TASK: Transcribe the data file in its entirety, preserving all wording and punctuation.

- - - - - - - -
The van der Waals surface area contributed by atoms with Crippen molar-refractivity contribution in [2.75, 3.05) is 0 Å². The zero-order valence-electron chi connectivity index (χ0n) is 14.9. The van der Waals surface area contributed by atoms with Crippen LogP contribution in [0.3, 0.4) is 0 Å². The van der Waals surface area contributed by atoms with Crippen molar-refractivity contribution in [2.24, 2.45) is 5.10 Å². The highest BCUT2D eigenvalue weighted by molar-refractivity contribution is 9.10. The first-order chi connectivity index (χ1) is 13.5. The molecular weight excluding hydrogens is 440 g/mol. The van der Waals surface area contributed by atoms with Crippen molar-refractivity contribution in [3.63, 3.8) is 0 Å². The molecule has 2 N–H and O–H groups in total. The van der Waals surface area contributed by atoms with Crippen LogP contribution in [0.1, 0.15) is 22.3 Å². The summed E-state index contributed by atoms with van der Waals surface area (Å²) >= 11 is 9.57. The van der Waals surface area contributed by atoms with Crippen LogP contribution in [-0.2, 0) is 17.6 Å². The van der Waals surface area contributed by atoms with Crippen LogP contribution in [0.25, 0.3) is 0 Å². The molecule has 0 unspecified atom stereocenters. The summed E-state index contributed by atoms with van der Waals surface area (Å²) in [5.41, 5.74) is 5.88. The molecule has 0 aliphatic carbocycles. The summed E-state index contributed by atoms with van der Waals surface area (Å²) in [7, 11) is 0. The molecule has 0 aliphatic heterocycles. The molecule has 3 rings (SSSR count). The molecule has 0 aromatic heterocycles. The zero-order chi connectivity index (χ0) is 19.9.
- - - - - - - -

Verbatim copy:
The van der Waals surface area contributed by atoms with Crippen molar-refractivity contribution in [2.75, 3.05) is 0 Å². The zero-order valence-electron chi connectivity index (χ0n) is 14.9. The van der Waals surface area contributed by atoms with Crippen LogP contribution in [0.3, 0.4) is 0 Å². The van der Waals surface area contributed by atoms with Crippen molar-refractivity contribution in [2.24, 2.45) is 5.10 Å². The highest BCUT2D eigenvalue weighted by molar-refractivity contribution is 9.10. The first-order chi connectivity index (χ1) is 13.5. The molecular weight excluding hydrogens is 440 g/mol. The van der Waals surface area contributed by atoms with Crippen molar-refractivity contribution in [3.63, 3.8) is 0 Å². The molecule has 2 N–H and O–H groups in total. The van der Waals surface area contributed by atoms with Crippen LogP contribution in [0.1, 0.15) is 22.3 Å². The summed E-state index contributed by atoms with van der Waals surface area (Å²) >= 11 is 9.57. The van der Waals surface area contributed by atoms with Crippen LogP contribution in [-0.2, 0) is 17.6 Å². The van der Waals surface area contributed by atoms with Crippen LogP contribution in [0.25, 0.3) is 0 Å². The molecule has 0 unspecified atom stereocenters. The summed E-state index contributed by atoms with van der Waals surface area (Å²) in [5.41, 5.74) is 5.88. The molecule has 0 aliphatic carbocycles. The summed E-state index contributed by atoms with van der Waals surface area (Å²) in [7, 11) is 0. The molecule has 0 aliphatic heterocycles. The molecule has 3 rings (SSSR count). The molecule has 0 aromatic heterocycles. The zero-order chi connectivity index (χ0) is 19.9.